I hardly slept that night. How could I when my beloved dogs were at home alone and an anonymous monster was continuing to threaten our lives? In the morning, I immediately made some phone calls and arranged for them to spend the night at the veterinarian. Via a friend, I found a woman who boarded dogs in her home, and she agreed to take them in at a discount the following day. The moment they were safely out of my house, I breathed a huge sigh of relief.
Meanwhile the threats continued. I received two more horrible emails from the attackers, which I promptly forwarded to the police. I switched off this blog, with no idea if or when I’d ever feel safe to bring it back. I couldn’t tell whether the attackers had been able to access my friends only Facebook posts or just used public information, but I had long kept most of my posts friends only. I went through my friends list deleting everyone I wasn’t sure I knew well. Reluctantly, on the advice of my father and others, I deactivated my Facebook account. Doing so was devastating. I was cut off from my friends, the people who could support me and offer resources to help me through the mess. I couldn’t even tell anyone what had happened. Yet another essential part of my life was being ripped away. The Internet has always been one of the greatest gifts and benefits in my life. Many of my most important friendships started here; I’ve met people and had opportunities I never would have had otherwise. It has been a source of income and a source of support. Now it became another place in which I’d have to hide.
The detective came to my hotel room to further interview me and C, and get updated on the latest developments. He said he felt that the threats were exaggeration in an attempt to scare me into meeting their demands, but he also understood my fear. I realized that although he was well-meaning, he couldn’t really understand my situation. He was a man, and a trained law enforcement officer at that, not a disabled woman who had already been attacked and betrayed by someone I thought was harmless. I had to do whatever it took to be safe. I realized at that moment that I would have to move away from San Diego, forever.
I cried for hours thinking about it, although there was a time I’d felt differently. When I first got divorced, I wanted to leave San Diego. I didn’t want to go out and wonder if I’d run into my abusive ex. I was living in a city I’d moved to by default, where I knew only a few people, and I felt trapped in a life and house I hadn’t freely chosen. Despite having lived in San Diego for years, I had rarely gone anywhere, never visiting most of the museums or theaters or beaches. I realized I didn’t even know the place where I lived. I couldn’t leave without giving it a chance. So I dove in, going out and experiencing all that San Diego had to offer. And I loved it. My house gradually began to feel like my home. I met wonderful people, and was on the verge of making new personal and business connections. I had finally decided I wanted to stay, and now suddenly I had to go.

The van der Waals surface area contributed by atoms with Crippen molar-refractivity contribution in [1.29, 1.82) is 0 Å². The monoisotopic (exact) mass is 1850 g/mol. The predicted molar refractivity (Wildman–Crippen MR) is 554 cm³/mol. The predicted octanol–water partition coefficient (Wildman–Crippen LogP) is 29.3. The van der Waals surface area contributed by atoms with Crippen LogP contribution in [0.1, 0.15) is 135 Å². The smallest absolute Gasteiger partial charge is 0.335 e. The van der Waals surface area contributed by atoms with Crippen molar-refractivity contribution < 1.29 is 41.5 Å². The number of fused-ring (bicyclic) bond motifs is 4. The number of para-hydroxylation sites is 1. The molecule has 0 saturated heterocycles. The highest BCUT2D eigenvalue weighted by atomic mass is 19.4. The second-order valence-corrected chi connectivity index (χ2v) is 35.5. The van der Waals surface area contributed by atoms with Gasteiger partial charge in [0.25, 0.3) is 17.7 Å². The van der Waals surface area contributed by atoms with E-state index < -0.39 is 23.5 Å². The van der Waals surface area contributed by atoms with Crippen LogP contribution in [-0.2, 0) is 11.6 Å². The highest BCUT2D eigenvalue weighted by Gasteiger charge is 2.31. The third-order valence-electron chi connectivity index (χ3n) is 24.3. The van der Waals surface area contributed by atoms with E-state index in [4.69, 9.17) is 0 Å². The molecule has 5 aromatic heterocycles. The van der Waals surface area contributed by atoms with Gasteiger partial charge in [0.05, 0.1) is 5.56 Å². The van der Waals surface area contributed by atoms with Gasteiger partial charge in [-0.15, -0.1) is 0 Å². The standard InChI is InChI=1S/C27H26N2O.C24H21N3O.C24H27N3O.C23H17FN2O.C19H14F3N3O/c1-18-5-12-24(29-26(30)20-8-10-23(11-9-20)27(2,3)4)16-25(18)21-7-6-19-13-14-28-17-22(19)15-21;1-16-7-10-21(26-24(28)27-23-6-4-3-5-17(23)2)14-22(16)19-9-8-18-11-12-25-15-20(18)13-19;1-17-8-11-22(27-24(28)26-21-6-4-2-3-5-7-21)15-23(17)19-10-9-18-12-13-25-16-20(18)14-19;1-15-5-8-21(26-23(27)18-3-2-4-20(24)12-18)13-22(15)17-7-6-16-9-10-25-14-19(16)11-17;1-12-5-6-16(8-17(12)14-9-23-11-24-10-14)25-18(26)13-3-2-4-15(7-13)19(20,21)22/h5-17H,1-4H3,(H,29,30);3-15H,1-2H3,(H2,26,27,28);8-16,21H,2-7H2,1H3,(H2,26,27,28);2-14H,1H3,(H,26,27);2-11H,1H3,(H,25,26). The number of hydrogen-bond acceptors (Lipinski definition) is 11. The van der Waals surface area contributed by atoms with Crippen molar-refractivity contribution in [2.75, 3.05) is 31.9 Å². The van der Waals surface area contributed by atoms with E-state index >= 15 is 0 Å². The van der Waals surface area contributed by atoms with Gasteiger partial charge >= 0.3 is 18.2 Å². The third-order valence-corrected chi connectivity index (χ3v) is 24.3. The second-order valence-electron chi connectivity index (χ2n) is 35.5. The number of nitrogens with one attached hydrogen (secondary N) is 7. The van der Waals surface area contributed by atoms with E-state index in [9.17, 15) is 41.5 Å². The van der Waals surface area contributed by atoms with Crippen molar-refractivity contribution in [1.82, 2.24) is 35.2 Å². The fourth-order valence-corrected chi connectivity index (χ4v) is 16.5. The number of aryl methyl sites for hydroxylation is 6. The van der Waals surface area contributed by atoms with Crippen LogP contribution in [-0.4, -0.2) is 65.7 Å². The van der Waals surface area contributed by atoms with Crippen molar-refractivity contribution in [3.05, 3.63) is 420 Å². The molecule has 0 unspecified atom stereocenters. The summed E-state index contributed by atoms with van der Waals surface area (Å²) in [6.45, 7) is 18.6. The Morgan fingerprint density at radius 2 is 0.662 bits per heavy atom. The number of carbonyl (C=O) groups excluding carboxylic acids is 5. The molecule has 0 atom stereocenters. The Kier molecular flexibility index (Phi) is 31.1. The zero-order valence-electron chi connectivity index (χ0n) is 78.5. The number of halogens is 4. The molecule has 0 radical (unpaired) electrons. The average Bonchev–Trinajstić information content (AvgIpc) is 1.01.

Charlie and Adele, the 2 beloved dogs I had to give up. They are in good homes, but I miss them every day.
The thought of selling my house and leaving beautiful San Diego was terrible, but the realization that I’d have to rehome some of my dogs was even more devastating. I would have to stay with a relative temporarily, and it wouldn’t be possible to have six dogs at the house. But how do you choose between your children? That is what they have always been to me. All I could do was think about what was best for them. I knew that some of my dogs could not cope with the cold climate, and would be better off staying in California. But letting them go has been the most painful experience I could imagine.
As terrible as all that was, I felt the worst about leaving C. She had risked her life to save us, courageously escaping our attacker, expecting at any moment that he would shoot her in the back as she ran. How do you ever thank someone enough for that kind of bravery? But my leaving would put her out of a job at the time when she needed it the most. She was and remains one of my best friends, someone I could count on, who always did everything she could to keep me safe. I told her about my dilemma, and she said that she would support me in whatever choice I made. I agonized over it day and night.
Days turned into weeks of living in hotels, hoping every day that the police would arrest the monsters and my nightmare would end before I had to make a choice that could never be undone. Many nights I lay awake for hours, jumping at every sound, wondering if they had found me. The terrifying letters repeated over and over in my head. Even if the police arrested them, what if they had friends? I finally accepted the truth that I could never feel safe and at peace as long as I remained in San Diego.
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